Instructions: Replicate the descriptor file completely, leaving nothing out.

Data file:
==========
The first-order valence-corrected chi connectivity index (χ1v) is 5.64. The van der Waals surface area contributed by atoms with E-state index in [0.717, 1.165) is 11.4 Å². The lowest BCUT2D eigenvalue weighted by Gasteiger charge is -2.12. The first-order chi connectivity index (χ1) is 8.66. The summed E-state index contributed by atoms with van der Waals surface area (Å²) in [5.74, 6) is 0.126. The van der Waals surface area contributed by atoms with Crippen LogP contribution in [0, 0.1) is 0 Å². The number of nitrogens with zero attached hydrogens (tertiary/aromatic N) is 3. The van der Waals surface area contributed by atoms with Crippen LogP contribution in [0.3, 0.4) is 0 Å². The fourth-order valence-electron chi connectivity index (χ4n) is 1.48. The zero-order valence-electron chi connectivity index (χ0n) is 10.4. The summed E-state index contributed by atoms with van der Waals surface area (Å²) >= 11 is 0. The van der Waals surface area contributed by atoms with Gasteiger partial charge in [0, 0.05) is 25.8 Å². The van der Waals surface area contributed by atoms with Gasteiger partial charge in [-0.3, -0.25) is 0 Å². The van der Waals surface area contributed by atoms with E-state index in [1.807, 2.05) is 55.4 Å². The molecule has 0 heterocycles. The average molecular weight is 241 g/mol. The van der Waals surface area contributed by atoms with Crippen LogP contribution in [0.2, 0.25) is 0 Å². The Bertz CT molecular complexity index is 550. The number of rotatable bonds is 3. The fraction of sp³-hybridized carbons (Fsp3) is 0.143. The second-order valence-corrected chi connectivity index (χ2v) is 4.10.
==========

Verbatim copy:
The first-order valence-corrected chi connectivity index (χ1v) is 5.64. The van der Waals surface area contributed by atoms with E-state index in [0.717, 1.165) is 11.4 Å². The lowest BCUT2D eigenvalue weighted by Gasteiger charge is -2.12. The first-order chi connectivity index (χ1) is 8.66. The summed E-state index contributed by atoms with van der Waals surface area (Å²) in [5.74, 6) is 0.126. The van der Waals surface area contributed by atoms with Crippen LogP contribution in [0, 0.1) is 0 Å². The number of nitrogens with zero attached hydrogens (tertiary/aromatic N) is 3. The van der Waals surface area contributed by atoms with Crippen LogP contribution in [0.3, 0.4) is 0 Å². The fourth-order valence-electron chi connectivity index (χ4n) is 1.48. The zero-order valence-electron chi connectivity index (χ0n) is 10.4. The summed E-state index contributed by atoms with van der Waals surface area (Å²) >= 11 is 0. The van der Waals surface area contributed by atoms with Gasteiger partial charge in [0, 0.05) is 25.8 Å². The van der Waals surface area contributed by atoms with Gasteiger partial charge in [-0.3, -0.25) is 0 Å². The van der Waals surface area contributed by atoms with E-state index in [1.807, 2.05) is 55.4 Å². The molecule has 0 heterocycles. The average molecular weight is 241 g/mol. The van der Waals surface area contributed by atoms with Crippen LogP contribution in [0.2, 0.25) is 0 Å². The Bertz CT molecular complexity index is 550. The number of rotatable bonds is 3. The fraction of sp³-hybridized carbons (Fsp3) is 0.143. The second-order valence-corrected chi connectivity index (χ2v) is 4.10.